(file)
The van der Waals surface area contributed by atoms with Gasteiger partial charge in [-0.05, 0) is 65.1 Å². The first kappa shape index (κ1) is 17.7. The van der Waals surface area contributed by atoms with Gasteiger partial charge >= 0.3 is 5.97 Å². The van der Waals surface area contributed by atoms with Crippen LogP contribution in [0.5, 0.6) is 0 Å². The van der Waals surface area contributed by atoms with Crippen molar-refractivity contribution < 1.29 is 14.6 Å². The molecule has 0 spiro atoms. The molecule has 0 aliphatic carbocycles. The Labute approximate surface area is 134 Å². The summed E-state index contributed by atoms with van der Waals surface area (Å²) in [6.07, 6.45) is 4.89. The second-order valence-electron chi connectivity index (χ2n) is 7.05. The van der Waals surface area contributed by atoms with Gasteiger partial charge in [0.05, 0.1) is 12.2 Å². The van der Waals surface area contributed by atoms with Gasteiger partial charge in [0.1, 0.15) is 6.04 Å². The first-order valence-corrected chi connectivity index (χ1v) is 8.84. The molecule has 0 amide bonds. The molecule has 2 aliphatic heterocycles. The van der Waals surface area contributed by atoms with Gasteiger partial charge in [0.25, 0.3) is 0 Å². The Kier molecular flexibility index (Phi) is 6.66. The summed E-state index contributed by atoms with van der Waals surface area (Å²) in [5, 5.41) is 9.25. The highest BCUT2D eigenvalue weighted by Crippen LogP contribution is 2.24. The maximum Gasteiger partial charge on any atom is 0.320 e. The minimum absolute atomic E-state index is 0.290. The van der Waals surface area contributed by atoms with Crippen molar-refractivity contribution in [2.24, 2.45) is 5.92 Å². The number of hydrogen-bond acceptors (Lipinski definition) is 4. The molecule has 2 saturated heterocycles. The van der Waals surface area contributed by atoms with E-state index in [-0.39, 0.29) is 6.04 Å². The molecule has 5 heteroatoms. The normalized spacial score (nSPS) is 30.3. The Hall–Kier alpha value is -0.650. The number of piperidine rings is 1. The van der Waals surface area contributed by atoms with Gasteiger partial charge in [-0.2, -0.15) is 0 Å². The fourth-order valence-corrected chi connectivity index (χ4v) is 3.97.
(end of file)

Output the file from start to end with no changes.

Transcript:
The van der Waals surface area contributed by atoms with Gasteiger partial charge in [-0.05, 0) is 65.1 Å². The first kappa shape index (κ1) is 17.7. The van der Waals surface area contributed by atoms with Gasteiger partial charge >= 0.3 is 5.97 Å². The van der Waals surface area contributed by atoms with Crippen LogP contribution in [0.5, 0.6) is 0 Å². The van der Waals surface area contributed by atoms with Crippen molar-refractivity contribution < 1.29 is 14.6 Å². The molecule has 0 spiro atoms. The molecule has 0 aliphatic carbocycles. The Labute approximate surface area is 134 Å². The summed E-state index contributed by atoms with van der Waals surface area (Å²) in [6.07, 6.45) is 4.89. The second-order valence-electron chi connectivity index (χ2n) is 7.05. The van der Waals surface area contributed by atoms with Gasteiger partial charge in [0.05, 0.1) is 12.2 Å². The van der Waals surface area contributed by atoms with Gasteiger partial charge in [0.1, 0.15) is 6.04 Å². The first-order valence-corrected chi connectivity index (χ1v) is 8.84. The molecule has 0 amide bonds. The molecule has 2 aliphatic heterocycles. The van der Waals surface area contributed by atoms with Gasteiger partial charge in [0.25, 0.3) is 0 Å². The Kier molecular flexibility index (Phi) is 6.66. The summed E-state index contributed by atoms with van der Waals surface area (Å²) in [5, 5.41) is 9.25. The highest BCUT2D eigenvalue weighted by Crippen LogP contribution is 2.24. The maximum Gasteiger partial charge on any atom is 0.320 e. The minimum absolute atomic E-state index is 0.290. The van der Waals surface area contributed by atoms with Crippen molar-refractivity contribution in [2.24, 2.45) is 5.92 Å². The number of hydrogen-bond acceptors (Lipinski definition) is 4. The molecule has 2 saturated heterocycles. The van der Waals surface area contributed by atoms with E-state index in [-0.39, 0.29) is 6.04 Å². The molecule has 5 heteroatoms. The normalized spacial score (nSPS) is 30.3. The Hall–Kier alpha value is -0.650. The number of piperidine rings is 1. The van der Waals surface area contributed by atoms with Gasteiger partial charge in [-0.2, -0.15) is 0 Å². The fourth-order valence-corrected chi connectivity index (χ4v) is 3.97.